45. 45. // This is how we can use myexception classint main () { myexception myex; try { throw myex; } catch (exception& e) { cout << e.what() << endl; } return 0;}Output is:: exception happened.
    46. 46. • All exceptions thrown by components of the C+ + Standard library throw exceptions derived from this std::exception class. These are: Exception Description bad_alloc thrown by new on allocation failure bad_cast thrown by new on allocation failure bad_exception thrown when an exception type doesnt match any catch
    47. 47. • For example, if we use the operator new and the memory cannot be allocated, an exception of type bad_alloc is thrown: try { int * myarray= new int[1000]; } catch (bad_alloc&) { cout << "Error allocating memory." << endl; }• It is recommended to include all dynamic memory allocations within a try block that catches this type of exception to perform a clean action instead of an abnormal program termination, which is what happens when this type of exception is thrown and not caught.
    48. 48. Namespaces• Namespaces allow to group entities like classes, objects and functions under a name.• This way the global scope can be divided in "sub-scopes", each one with its own name.• This also allows us to use the same name for more classes if they are in different namespaces.
    49. 49. • The format of namespaces is: namespace identifier { entities }• Where identifier is any valid identifier and entities is the set of classes, objects and functions that are included within the namespace.
    50. 50. • For example namespace myNamespace { int a, b; }• In this case, the variables a and b are normal variables declared within a namespace called myNamespace.
    51. 51. Access entities from namespace• In order to access these variables from outside the namespace like myNamespace definced here we have to use the scope operator ::.• For example, to access the previous variables from outside myNamespace we can write: myNamespace::a; myNamespace::b;
    52. 52. Namespace - Usage• The functionality of namespaces is especially useful in the case that there is a possibility that a global object or function uses the same identifier as another one, causing redefinition errors.• In the example, there are two global variables with the same name: var. One is defined within the namespace first and the other one in second. No redefinition errors happen thanks to namespaces.
    53. 53. // namespaces#include <iostream>using namespace std;namespace first { int var = 5;}namespace second { double var = 3.1416;}int main () { cout << first::var << endl; cout << second::var << endl; return 0;}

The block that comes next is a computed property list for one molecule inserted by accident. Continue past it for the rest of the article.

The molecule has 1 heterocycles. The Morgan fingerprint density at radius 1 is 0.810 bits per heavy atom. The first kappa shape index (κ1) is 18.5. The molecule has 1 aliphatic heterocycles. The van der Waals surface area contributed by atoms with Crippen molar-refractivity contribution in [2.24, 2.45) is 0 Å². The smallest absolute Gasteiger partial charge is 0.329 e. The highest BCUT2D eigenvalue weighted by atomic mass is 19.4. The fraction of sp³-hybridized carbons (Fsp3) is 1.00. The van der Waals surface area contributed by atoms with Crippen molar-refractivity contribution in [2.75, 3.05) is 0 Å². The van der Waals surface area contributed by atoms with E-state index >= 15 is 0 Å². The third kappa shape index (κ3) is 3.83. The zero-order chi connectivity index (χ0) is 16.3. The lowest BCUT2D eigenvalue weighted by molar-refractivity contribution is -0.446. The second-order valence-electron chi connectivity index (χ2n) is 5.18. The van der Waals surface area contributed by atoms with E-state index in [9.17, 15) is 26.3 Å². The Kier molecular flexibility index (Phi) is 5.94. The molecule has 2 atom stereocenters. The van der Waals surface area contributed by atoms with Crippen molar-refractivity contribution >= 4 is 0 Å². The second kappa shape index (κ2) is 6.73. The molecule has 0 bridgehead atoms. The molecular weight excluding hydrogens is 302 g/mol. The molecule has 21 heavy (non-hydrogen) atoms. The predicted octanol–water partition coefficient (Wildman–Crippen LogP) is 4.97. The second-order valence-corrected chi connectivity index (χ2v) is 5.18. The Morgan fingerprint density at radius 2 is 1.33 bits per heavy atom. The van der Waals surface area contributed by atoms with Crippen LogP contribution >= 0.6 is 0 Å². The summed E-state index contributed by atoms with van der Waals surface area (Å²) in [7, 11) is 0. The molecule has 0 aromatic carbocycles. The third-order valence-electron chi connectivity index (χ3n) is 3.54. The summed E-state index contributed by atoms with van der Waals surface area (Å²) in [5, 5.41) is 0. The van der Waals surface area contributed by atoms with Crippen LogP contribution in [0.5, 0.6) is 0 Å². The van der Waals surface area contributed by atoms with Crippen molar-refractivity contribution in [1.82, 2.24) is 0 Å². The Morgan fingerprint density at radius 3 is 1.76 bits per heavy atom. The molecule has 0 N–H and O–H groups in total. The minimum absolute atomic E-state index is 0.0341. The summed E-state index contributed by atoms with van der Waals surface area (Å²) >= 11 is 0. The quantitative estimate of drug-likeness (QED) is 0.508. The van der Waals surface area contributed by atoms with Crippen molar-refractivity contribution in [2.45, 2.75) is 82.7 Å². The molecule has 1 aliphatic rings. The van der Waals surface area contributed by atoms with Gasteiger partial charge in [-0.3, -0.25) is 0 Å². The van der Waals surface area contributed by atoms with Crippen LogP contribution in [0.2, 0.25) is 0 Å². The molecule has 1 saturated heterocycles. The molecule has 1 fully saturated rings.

54. 54. using – introduce names from a namespace• The keyword using is used to introduce a name from a namespace into the current declarative region.• Lets declare two namespaces with names as first and second. Both of them have two variables named x and y.
    55. 55. // Example – using#include <iostream>using namespace std;namespace first { int x = 5; int y = 10;}namespace second { double x = 3.1416; double y = 2.7183;}
    56. 56. int main () { using first::x; using second::y; cout << x << endl; // x is from first namespace cout << y << endl; // y is from first namespace cout << first::y << endl; cout << second::x << endl; return 0;}Output is 5 2.7183 10 3.1416
    57. 57. • Notice how in this code, x (without any name qualifier) refers to first::x whereas y refers to second::y, exactly as our using declarations have specified.• We still have to access first::y and second::x using their fully qualified names, as they are not specified by using declaration.
    58. 58. using namespace• The keyword using can also be used as a directive to introduce an entire namespace.• By doing this, we can access any name from that introduced namespace without fully qualifier as ::.• We can access the names from introduced namespace by their names directly.
    59. 59. // Example – using#include <iostream>using namespace std;namespace first { int x = 5; int y = 10;}namespace second { double x = 3.1416; double y = 2.7183;}
    60. 60. int main () { using namespace first; cout << x << endl; cout << y << endl; cout << second::x << endl; cout << second::y << endl; return 0;}Output is 5 2.7183 10 3.1416